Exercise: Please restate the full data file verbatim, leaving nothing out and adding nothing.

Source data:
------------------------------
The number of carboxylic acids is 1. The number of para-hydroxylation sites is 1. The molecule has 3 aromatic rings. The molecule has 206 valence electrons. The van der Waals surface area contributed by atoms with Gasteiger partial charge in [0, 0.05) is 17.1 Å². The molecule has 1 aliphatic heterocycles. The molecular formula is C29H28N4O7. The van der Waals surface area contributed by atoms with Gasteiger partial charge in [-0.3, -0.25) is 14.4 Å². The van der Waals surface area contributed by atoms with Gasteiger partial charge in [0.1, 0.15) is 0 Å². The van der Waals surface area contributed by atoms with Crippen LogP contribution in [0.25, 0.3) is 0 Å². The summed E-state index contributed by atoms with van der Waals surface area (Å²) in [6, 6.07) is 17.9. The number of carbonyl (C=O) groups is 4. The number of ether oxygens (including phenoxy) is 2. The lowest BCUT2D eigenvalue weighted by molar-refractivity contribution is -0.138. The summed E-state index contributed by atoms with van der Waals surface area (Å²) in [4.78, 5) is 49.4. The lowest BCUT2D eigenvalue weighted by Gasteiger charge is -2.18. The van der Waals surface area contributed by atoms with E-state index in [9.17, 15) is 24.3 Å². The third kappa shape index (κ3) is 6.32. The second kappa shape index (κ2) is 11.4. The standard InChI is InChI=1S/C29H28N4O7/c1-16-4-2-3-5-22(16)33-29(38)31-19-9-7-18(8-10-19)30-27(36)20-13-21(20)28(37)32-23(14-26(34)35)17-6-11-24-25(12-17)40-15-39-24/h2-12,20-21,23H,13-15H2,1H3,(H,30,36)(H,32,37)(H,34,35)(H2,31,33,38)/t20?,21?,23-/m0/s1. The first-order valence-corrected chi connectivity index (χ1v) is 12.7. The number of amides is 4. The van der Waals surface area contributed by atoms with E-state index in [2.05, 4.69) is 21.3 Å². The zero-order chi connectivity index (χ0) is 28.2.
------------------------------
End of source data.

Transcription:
The number of carboxylic acids is 1. The number of para-hydroxylation sites is 1. The molecule has 3 aromatic rings. The molecule has 206 valence electrons. The van der Waals surface area contributed by atoms with Gasteiger partial charge in [0, 0.05) is 17.1 Å². The molecule has 1 aliphatic heterocycles. The molecular formula is C29H28N4O7. The van der Waals surface area contributed by atoms with Gasteiger partial charge in [-0.3, -0.25) is 14.4 Å². The van der Waals surface area contributed by atoms with Gasteiger partial charge in [0.1, 0.15) is 0 Å². The van der Waals surface area contributed by atoms with Crippen LogP contribution in [0.25, 0.3) is 0 Å². The summed E-state index contributed by atoms with van der Waals surface area (Å²) in [6, 6.07) is 17.9. The number of carbonyl (C=O) groups is 4. The number of ether oxygens (including phenoxy) is 2. The lowest BCUT2D eigenvalue weighted by molar-refractivity contribution is -0.138. The summed E-state index contributed by atoms with van der Waals surface area (Å²) in [4.78, 5) is 49.4. The lowest BCUT2D eigenvalue weighted by Gasteiger charge is -2.18. The van der Waals surface area contributed by atoms with E-state index in [9.17, 15) is 24.3 Å². The third kappa shape index (κ3) is 6.32. The second kappa shape index (κ2) is 11.4. The standard InChI is InChI=1S/C29H28N4O7/c1-16-4-2-3-5-22(16)33-29(38)31-19-9-7-18(8-10-19)30-27(36)20-13-21(20)28(37)32-23(14-26(34)35)17-6-11-24-25(12-17)40-15-39-24/h2-12,20-21,23H,13-15H2,1H3,(H,30,36)(H,32,37)(H,34,35)(H2,31,33,38)/t20?,21?,23-/m0/s1. The first-order valence-corrected chi connectivity index (χ1v) is 12.7. The number of amides is 4. The van der Waals surface area contributed by atoms with E-state index in [2.05, 4.69) is 21.3 Å². The zero-order chi connectivity index (χ0) is 28.2.